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Sex Offender Treatment and Intimate Partner Sexual Abuse


Many sex offender treatment programs do not evaluate and treat offenders for other types of domestic violence and do not specifically address treating those who offend against adult intimate partners.

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Risk Assessment

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Risk Assessment Related to Intimate Partner Sexual Abuse

Assessing likelihood of continued and escalating physical and sexual violence


Assessing risk of lethality to victim and others Assessing risks to children when making custody and visitation decisions
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Six Types of Potential Lethality


1. 2.

3.

4.
5. 6.

Femicide: Will the abuser kill his victim? Child Murder: Will the abuser kill the mothers or couple's children? Third Party Lethality: Will the abuser kill a third party? Suicide: Will the victim kill herself? Suicide: Will the abuser kill himself? Will the victim kill the abuser?
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Violence Often Escalates When Women Try to Leave (contd)

Most of the worst physical and sexual violence and most murders occur at or after separation An impending separation or divorce often prompts renewed or first-time intimate partner sexual abuse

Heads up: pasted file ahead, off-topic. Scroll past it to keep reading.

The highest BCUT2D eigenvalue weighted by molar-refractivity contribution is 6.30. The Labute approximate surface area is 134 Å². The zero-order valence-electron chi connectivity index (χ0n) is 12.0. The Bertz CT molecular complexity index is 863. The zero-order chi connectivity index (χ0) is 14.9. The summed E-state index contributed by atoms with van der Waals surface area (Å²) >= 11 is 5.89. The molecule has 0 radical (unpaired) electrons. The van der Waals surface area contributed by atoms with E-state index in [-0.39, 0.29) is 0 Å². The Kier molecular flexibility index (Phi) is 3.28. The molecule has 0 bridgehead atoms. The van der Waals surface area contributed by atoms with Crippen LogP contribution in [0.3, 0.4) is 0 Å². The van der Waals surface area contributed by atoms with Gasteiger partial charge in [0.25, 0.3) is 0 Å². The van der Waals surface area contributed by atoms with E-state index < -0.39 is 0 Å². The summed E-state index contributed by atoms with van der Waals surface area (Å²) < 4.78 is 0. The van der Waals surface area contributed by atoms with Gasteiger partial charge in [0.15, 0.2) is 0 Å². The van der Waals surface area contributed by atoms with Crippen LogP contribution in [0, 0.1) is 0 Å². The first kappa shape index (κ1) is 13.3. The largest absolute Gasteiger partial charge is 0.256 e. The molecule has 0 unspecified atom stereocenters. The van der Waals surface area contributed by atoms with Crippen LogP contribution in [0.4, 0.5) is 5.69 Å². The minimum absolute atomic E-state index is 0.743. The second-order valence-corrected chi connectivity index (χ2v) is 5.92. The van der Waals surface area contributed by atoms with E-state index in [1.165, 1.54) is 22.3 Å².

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Risk Assessment Lethality (contd)


1. Femicide
On average each day in the U.S. more than three women are murdered by their current or former husbands or boyfriends Research documents that sexual assault in an intimate partner relationship is a leading indicator of potential lethality 11-city study of actual and attempted domestic violence femicides found that in 57% of these cases there was intimate partner sexual assault*
Source: *Jacquelyn Campbell, et al, Risk Factors for Femicide in Abusive Relationships: Results from a Multisite Case Control Study, 93 AMERICAN JOURNAL OF PUBLIC HEALTH 1089 (2003)

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Femicide (contd)

In the Houston study cited previously in which 68% of the women were being both physically and sexually abused, the sexually-abused women reported more of the risk factors for femicide, such as strangulation and threats to children, than did those subjected to physical abuse only*
Source: *Judith McFarlane & Ann Malecha, Intimate Partner Sexual Assault Against Women: Frequency, Health Consequences, and Treatment Outcome, 105 AMERICAN COLLEGE OF OBSTETRICIANS AND GYNECOLOGISTS 99 (2005)

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2. Child Murder

Any situation that heightens the risk of lethality for the mother heightens the risk of lethality for her children. In such instances there are few source materials apart from newspaper accounts because few of these cases will come to court. Two examples from 2009:

New York man killed his wife and two daughters before killing himself in April* Florida man murdered his wife and five children under the age of ten in September**

*Hotel Dead Were NY Family in Murder-Suicide, WASHINGTON POST, April 22, 2009, http://www.washingtonpost.com/wp-dyn/content/article/2009/04/21/AR2009042103525.html. **Eric Barajas, Friends Speak on Alleged Killer, ABC 13 HOUSTON, June 16, 2009, http://abclocal.go.com/ktrk/story?section=news/local&id=6868838

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3. Third Party Lethality

Newspapers frequently report instances of abusers, in the course of trying to kill their wives/partners, killing third parties: relatives of the woman trying to leave, individuals coming to her aid, bystanders or court personnel